How One Direction Conquered The World Through Social Media
The approach to cracking the American market for any international act used to consist mainly of visiting every local radio station that would give them airtime. This would be a lengthy and arduous promotional period that would take weeks, sometimes months, often with little commercial reward.
And yet before they had even stepped foot inside the States, teen-pop phenomenon One Direction had already become the ultimate pin-ups for a large section of tween and teenage girls across the country. Indeed, over 10,000 fans descended on Rockefeller Center for the group’s first ever televised performance on NBC’s The Today Show, while after just two weeks of airplay, the group’s debut single, “What Makes You Beautiful,” became the highest debut for a British act in fourteen years.
Their unprecedented rapid success can be attributed to a tool that wasn’t available for most of their boyband predecessors – social media. Managing to accomplish more in a matter of months than the likes of Take That, Westlife and Boyzone had achieved in their whole careers, the group had utilized the likes of Twitter, Tumblr and YouTube to become household names in areas of the globe they had probably never even heard of, let alone visited.
It was a remarkable turn of events considering the quintet hadn’t even existed 18 months prior. Auditioning as solo artists for the 2010 series of The X-Factor, Niall Horan, Louis Tomlinson, Harry Styles, Liam Payne and Zayn Malik were then put together on the advice of guest judge Nicole Scherzinger, eventually finishing third behind winner Matt Cardle and Rebecca Ferguson.
But they soon dwarfed their fellow talent show finalists’ success by giving their increasingly expanding fan base access into both their personal and professional lives in a virtually obsessive manner. In fact, although a team are employed specifically to build up their web presence, each member is in control of their own Twitter page, helping to create the illusion that they are constantly close to their followers.
By the time they became the first British act to debut at No.1 in the US with their first album, Up All Night, they had accrued four million Facebook likes and were gaining an average of 20,000 new Twitter followers a day, while over 330,000 photos of the band were available on image-sharing site Instagram.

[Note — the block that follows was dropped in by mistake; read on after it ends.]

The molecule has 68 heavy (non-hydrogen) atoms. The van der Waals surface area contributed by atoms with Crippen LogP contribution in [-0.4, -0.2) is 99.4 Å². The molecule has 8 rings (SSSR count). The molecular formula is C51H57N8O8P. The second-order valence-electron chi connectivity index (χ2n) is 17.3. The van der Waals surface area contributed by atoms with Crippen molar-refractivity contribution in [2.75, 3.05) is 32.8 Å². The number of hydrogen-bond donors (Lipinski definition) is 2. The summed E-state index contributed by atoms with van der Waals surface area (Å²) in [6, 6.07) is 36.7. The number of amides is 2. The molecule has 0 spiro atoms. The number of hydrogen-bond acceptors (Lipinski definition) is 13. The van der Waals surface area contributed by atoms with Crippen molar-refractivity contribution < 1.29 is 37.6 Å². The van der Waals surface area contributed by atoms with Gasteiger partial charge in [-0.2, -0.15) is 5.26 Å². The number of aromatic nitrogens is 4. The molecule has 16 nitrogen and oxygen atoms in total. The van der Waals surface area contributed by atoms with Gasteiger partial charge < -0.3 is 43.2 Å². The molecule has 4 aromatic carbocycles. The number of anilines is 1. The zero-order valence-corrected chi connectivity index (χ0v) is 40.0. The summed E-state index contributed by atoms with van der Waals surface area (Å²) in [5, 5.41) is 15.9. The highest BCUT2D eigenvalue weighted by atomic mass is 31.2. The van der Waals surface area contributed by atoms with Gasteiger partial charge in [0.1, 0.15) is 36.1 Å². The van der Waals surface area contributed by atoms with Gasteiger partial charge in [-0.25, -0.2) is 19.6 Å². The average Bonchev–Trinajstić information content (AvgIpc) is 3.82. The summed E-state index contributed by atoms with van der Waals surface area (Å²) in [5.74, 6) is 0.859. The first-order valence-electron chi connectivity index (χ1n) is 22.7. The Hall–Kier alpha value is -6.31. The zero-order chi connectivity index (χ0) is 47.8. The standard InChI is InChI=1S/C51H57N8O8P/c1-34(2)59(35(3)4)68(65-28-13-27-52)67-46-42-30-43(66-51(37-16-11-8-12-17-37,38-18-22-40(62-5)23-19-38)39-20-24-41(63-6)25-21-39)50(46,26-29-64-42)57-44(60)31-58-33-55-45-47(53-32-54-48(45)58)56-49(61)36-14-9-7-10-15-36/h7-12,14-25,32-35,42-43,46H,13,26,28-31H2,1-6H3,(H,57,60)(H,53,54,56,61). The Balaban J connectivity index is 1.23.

Despite manager Will Bloomfield admitting that the band ‘live online,’ even Syco chief executive Sonny Takhar appeared bewildered by just how instrumental social media had been in their rise to fame, telling The Guardian that the tool had never broken an act globally in this way before.
Understandably, the band have continued to take advantage of their hugely visible online profile, regularly teasing details of the recording of second album, Take Me Home, on Twitter, announcing the release of comeback single, “Live While We’re Young,” with a specially recorded YouTube promo, and unveiling various behind-the-scenes photos on Instagram.
The power they have on the social media community was confirmed when Malik, Styles and Tomlinson were named as three of the top five most-tweeted about celebrities in 2012. Styles’ message of thanks after winning three MTV Video Music Awards and Horan’s 2nd anniversary celebration were revealed as the third and fifth most-retweeted posts of the year respectively, while the group also achieved the biggest percentage increase in followers. Malik’s brief exit from Twitter after becoming fed up of receiving abuse about his relationship with Little Mix’s Perrie Edwards even made headline news across most entertainment sites until he returned just a few days later.
At the time of writing, the band’s official Twitter feed is followed by close to fifteen million people, whilst each member’s personal pages are followed by a similar number, an overall figure of 68 million which dwarfs the 44 million of Justin Bieber, currently the single most-followed celebrity on the social networking site, and almost double the figure of President Barack Obama’s.
A whole host of teen-oriented acts will no doubt attempt to use the same method to ensnare worldwide audiences, but it’s unlikely that any will ever achieve the same staggering results seen by One Direction.